Tuesday, November 27, 2018

The Front Runner

30 years later, The Front Runner takes a look back at the fall of Senator Gary Hart (Hugh Jackman) who in the space of three weeks went from the presumptive Democratic nominee for the President of the United States to a cautionary tale. After some initial set-up laying the groundwork for the stranglehold Hart had on his party's nomination in 1988, the script by Matt Bai, Jay Carson, and director Jason Reitman dives into Hart's relationship with the media covering his campaign and his extra-marital indiscretion which, when brought to light, would be the end of his political career.

The Front Runner plays like a trainwreck in slow motion. It's somewhat torturous to watch unfold seeing everything the uncompromising Hart worked for fall apart so quickly. Everyone, except Hart can see what's coming. Unable to fathom how his personal life was the business of either the media or voters, Hart struggled with handling the situation which quickly escalated out of control as it opened the doors to a new form of tabloid journalism in politics (a slippery slope Hart himself commented on during the final speech of his campaign).

The film's biggest weakness is the two-dimensional main character. Other than his marital infidelities, a single tragic flaw, and his political "genius," the film struggles to offer a fully-formed view of the man. Placed on a pedestal by the film for his charm and political know-how (seriously, you would think Hart was the second coming of Thomas Jefferson), we never really get to know Gary Hart as a person. He is both the bright star of the Democratic party and the tragic figure of his own actions, both saint and sinner, but he is rarely just a man. His personal motivations aren't shared with his campaign team, reporters, nor the audience. Unlike Reitman's fictional leading characters, too much of Hart doesn't make it into frame.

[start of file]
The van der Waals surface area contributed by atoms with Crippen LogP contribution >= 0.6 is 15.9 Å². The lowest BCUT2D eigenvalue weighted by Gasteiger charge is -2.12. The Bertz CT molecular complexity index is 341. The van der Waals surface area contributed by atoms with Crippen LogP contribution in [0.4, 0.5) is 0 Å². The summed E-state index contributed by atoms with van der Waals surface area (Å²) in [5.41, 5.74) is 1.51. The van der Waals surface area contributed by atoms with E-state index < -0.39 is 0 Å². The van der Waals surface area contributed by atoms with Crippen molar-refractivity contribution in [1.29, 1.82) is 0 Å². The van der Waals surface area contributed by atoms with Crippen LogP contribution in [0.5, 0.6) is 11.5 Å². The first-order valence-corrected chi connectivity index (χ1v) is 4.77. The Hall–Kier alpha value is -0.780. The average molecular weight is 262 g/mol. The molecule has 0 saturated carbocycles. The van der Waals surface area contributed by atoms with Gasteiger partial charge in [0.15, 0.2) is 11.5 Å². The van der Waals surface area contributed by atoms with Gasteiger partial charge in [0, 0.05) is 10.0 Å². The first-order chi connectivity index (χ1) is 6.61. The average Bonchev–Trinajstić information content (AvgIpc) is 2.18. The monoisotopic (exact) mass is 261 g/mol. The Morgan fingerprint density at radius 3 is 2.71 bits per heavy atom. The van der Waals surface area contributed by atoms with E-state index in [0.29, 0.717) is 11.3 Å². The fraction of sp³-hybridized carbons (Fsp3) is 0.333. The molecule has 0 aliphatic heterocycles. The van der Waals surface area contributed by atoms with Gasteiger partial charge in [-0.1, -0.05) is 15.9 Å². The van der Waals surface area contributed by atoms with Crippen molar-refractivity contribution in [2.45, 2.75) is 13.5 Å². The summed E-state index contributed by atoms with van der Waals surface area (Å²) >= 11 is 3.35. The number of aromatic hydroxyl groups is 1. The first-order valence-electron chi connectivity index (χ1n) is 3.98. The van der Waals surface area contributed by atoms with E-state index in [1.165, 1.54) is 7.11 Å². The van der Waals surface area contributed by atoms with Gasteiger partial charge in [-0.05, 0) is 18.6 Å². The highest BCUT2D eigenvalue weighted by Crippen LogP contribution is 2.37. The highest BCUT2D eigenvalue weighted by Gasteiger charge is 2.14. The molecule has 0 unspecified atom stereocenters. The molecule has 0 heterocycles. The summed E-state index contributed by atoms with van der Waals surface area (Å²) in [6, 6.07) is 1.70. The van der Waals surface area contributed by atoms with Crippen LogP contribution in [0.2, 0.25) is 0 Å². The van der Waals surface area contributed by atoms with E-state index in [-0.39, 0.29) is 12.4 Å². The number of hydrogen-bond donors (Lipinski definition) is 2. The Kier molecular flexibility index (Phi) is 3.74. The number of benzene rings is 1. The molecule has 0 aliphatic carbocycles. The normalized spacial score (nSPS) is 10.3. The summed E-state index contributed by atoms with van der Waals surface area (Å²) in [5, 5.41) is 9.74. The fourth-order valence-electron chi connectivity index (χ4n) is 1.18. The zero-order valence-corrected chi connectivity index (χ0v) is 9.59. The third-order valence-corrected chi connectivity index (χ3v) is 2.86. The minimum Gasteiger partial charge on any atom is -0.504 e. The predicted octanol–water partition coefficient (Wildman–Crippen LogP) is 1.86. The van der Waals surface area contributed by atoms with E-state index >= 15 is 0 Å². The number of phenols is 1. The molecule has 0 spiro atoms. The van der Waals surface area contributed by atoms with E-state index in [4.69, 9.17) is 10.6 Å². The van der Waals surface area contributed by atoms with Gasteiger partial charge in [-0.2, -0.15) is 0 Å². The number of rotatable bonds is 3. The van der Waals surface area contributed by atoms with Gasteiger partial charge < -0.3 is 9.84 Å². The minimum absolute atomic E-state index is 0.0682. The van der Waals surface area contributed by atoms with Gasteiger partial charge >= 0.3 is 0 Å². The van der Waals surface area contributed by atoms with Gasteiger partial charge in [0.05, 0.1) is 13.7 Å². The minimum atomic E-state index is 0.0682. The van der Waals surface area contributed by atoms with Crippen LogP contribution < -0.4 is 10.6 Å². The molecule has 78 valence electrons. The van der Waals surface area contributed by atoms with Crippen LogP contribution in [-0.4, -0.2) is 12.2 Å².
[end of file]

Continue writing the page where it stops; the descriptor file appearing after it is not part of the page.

Although I don't see much of a resemblance between Hart and Hugh Jackman, the actor owns the role of the idealistic senator brought down by his own libido (although the film never really gets into why Hart cheated). A strong supporting cast includes Vera Farmiga as Hart's wife, J.K. Simmons and Molly Ephraim as key members of Hart's campaign team, Mamoudou Athie and Steve Zissis as reporters for the Washington Post and Miami Herald receptively, and Sara Paxton as the woman whose relationship with the senator would secure the White House for the Republicans for four more years.

Unable to flesh out Hart as more than the architect of his demise, and unwilling to let any of the supporting cast step-up to provide a more grounded singular perspective for the film, The Front Runner struggles at times with what story it wants to tell. That said, there's quite a bit here that works, including Jackman's performance, that hearkens back to a simpler time of political journalism and the events which brought an end to that era.

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